SI Vault
Robert Boyle
October 23, 1972
The wedge busters, ball strippers, coverers, holders, deep men and kick blockers—like Washington's Bill Malinchak at right—make up the special teams that do-or-die for one-fifth of every game
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October 23, 1972

Being Suicidal

The wedge busters, ball strippers, coverers, holders, deep men and kick blockers—like Washington's Bill Malinchak at right—make up the special teams that do-or-die for one-fifth of every game

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"This may sound funny, but not many guys, deep down inside, want to block a punt. Oh, a lot of them will bust in there, but only a few are really willing to put their face In the kicker's foot."
—Marv Levy, Redskin special-team coach

"Little Noland Smith—Super Gnat—man, he was tiny but he led the league in returns. Then one day Noland finally got around to thinking about what he was actually doing out there running those kicks back, and after that...."
—a former Chief teammate of Smith's

The most dangerous calling in pro football is playing on the so-called "special teams," which is a polite, formal version of "suicide squads" or "Kamikaze corps." No matter what the special teams are doing—running back a punt, covering a kickoff or assaulting a field-goal kicker's shin—the overall impression is all-out war. Their activity, however, is never the haphazard charge it seems to be; special teams rely not only on recklessness and mayhem but on such subtleties as the calling of automatics, "ball stripping" and a stopwatch quest for the statistical and strategic edge. In recent seasons the mission of a special team has become so finely honed that Coach Paul Brown of the Bengals says, "It's more important than it's ever been in the past. So many games are won or lost now by the performance of special teams."

Special teams are on the field for 20% of the plays. Moreover, says Man Levy, the assistant coach on the Redskins in charge of special teams, "Something significant happens on every kicking play. There is a specific attempt to score, or a large amount of yardage is involved, or there is a change in ball possession. These are things that determine the course of ball games."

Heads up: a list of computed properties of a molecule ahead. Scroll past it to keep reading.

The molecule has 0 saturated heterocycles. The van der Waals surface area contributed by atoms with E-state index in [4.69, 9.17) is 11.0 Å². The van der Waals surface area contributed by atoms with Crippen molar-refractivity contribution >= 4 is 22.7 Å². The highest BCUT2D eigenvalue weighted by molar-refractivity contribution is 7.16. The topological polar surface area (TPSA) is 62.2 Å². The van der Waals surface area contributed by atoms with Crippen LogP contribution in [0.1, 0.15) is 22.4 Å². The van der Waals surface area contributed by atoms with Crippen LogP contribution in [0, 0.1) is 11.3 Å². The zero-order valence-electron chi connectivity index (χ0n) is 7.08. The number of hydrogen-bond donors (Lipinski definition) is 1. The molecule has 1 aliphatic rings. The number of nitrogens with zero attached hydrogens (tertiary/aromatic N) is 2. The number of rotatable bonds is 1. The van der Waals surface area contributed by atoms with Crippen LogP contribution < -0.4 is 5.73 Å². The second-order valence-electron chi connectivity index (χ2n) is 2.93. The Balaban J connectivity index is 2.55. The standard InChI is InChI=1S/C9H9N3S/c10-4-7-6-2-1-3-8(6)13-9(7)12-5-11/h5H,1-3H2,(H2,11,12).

The 1972 season is a banner year for special teams. More first stringers than ever are being assigned to the suicides. San Francisco 49er Coach Dick Nolan believes his special squads are so important that he has given the assistant coach in charge of them carte blanche to use any players he wants. Bobby Bell, the Kansas City Chiefs' perennial all-league linebacker, centers the ball for punts and placements, and Ed Podolak, Kansas City's leading rusher the last two years, handles kickoff returns. Middle Linebacker Bill Bergey of the Cincinnati Bengals tries to break the wedge on kick-offs, and Lemar Parrish, the team's best cornerback, returns punts and kickoffs.

In all the NFL no club is better known for its care and feeding of special teams than the Redskins. Coach George Allen goes out of his way to keep special-team men on his roster. "George makes it known that special teams really are special," says Levy. Speedy Duncan, who will soon become the alltime NFL kick-off-return yardage leader, adds: "George puts more emphasis on more phases of the game than I ever thought existed. I've been re-ignited."

In 1969, when Allen was head coach of the Los Angeles Rams, he made a breakthrough by hiring Dick Vermeil as the league's first assistant coach in charge of special teams. "Everyone laughed," says Upton Bell, general manager of the Patriots. "They all thought George was crazy to hire another assistant. Mm he won a lot of games that year. Nowadays, whether or not a team hires a special coach to handle the special teams, there is at least one coach designated as such."

In 1970 Vermeil left the Rams, and Levy, who has respect for Allen's insights into football, applied for the post and got it. When Allen moved to the Redskins last year, Levy went with him. Now 44, Levy was both a running back and Phi Beta Kappa at Coe College in Iowa, earned an M.A. in history from Harvard and served as head coach at New Mexico, the University of California and William and Mary. When he shifted to the Redskins, one of the players who caught his eye was Bill Malinchak, a wide receiver who had been cut by the Lions after he beat up a teammate in a street brawl. To his professional pleasure, Levy found that Malinchak possessed a rare willingness "to put his face in the kicker's foot."

Thus far this season, Malinchak has been the league's most successful ball hawk. In the opening game against the Vikings he blocked a punt to score one touchdown and recovered a fumbled kickoff to set up another. Against the Patriots he blocked a punt in the final seconds, settling for a safety instead of a touchdown when he recovered it just outside the end zone. Following these heroics, opposing teams have assigned one man just to hold off Malinchak,—who charges the kicker from an angle on the outside. Levy is not worried. "If you get a team concerned about one man," he says, "it is bound to leave itself open somewhere else and increase our options."

The Redskins have seven special teams: the kickoff-return team, the kick-off-coverage team, the punting team, the punt-return team, the field-goal-kicking team, the field-goal and point-after-touchdown rushing team and the onside-kick-defense team. The Redskins keep detailed statistics on both their own and their opponent's special teams, and Levy, who stalks the sidelines during a game with a stopwatch in hand, is able to reel them off the top of his head. For instance: "Last year we returned 62% of the punts and our opponents returned only 29% against us."

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